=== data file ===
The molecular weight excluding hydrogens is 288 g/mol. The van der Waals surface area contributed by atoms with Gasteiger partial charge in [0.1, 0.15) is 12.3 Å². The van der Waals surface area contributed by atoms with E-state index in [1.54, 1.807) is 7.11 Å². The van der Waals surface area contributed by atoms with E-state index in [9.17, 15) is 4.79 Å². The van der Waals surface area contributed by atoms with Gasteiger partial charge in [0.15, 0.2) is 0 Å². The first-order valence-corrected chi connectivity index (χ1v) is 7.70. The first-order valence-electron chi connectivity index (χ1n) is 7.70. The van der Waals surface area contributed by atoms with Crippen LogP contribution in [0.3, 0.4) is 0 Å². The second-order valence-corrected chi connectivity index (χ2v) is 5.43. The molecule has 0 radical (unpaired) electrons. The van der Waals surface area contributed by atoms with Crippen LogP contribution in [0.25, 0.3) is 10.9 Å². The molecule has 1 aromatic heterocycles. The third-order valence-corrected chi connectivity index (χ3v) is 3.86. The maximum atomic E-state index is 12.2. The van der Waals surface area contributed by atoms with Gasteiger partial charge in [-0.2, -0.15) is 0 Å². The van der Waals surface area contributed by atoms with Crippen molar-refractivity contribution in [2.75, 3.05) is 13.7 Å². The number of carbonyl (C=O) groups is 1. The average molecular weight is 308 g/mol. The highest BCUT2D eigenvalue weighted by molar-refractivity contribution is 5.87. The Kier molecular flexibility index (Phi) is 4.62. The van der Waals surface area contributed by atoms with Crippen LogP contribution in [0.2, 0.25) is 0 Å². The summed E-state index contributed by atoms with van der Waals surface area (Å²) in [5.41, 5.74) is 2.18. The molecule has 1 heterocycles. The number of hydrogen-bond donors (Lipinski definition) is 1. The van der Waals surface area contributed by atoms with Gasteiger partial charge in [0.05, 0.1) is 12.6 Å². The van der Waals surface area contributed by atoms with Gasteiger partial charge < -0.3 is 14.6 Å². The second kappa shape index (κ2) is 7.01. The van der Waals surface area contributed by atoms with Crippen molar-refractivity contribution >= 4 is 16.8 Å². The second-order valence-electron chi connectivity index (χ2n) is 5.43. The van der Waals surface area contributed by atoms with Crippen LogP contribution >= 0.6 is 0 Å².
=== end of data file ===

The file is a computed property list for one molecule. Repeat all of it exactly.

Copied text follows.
The molecular weight excluding hydrogens is 288 g/mol. The van der Waals surface area contributed by atoms with Gasteiger partial charge in [0.1, 0.15) is 12.3 Å². The van der Waals surface area contributed by atoms with E-state index in [1.54, 1.807) is 7.11 Å². The van der Waals surface area contributed by atoms with E-state index in [9.17, 15) is 4.79 Å². The van der Waals surface area contributed by atoms with Gasteiger partial charge in [0.15, 0.2) is 0 Å². The first-order valence-corrected chi connectivity index (χ1v) is 7.70. The first-order valence-electron chi connectivity index (χ1n) is 7.70. The van der Waals surface area contributed by atoms with Crippen LogP contribution in [0.3, 0.4) is 0 Å². The second-order valence-corrected chi connectivity index (χ2v) is 5.43. The molecule has 0 radical (unpaired) electrons. The van der Waals surface area contributed by atoms with Crippen LogP contribution in [0.25, 0.3) is 10.9 Å². The molecule has 1 aromatic heterocycles. The third-order valence-corrected chi connectivity index (χ3v) is 3.86. The maximum atomic E-state index is 12.2. The van der Waals surface area contributed by atoms with Gasteiger partial charge in [-0.2, -0.15) is 0 Å². The van der Waals surface area contributed by atoms with Crippen molar-refractivity contribution in [2.75, 3.05) is 13.7 Å². The number of carbonyl (C=O) groups is 1. The average molecular weight is 308 g/mol. The highest BCUT2D eigenvalue weighted by molar-refractivity contribution is 5.87. The Kier molecular flexibility index (Phi) is 4.62. The van der Waals surface area contributed by atoms with Crippen LogP contribution in [0.2, 0.25) is 0 Å². The summed E-state index contributed by atoms with van der Waals surface area (Å²) in [5.41, 5.74) is 2.18. The molecule has 1 heterocycles. The number of hydrogen-bond donors (Lipinski definition) is 1. The van der Waals surface area contributed by atoms with Gasteiger partial charge in [0.05, 0.1) is 12.6 Å². The van der Waals surface area contributed by atoms with Gasteiger partial charge < -0.3 is 14.6 Å². The second kappa shape index (κ2) is 7.01. The van der Waals surface area contributed by atoms with Crippen molar-refractivity contribution >= 4 is 16.8 Å². The second-order valence-electron chi connectivity index (χ2n) is 5.43. The van der Waals surface area contributed by atoms with Crippen LogP contribution >= 0.6 is 0 Å².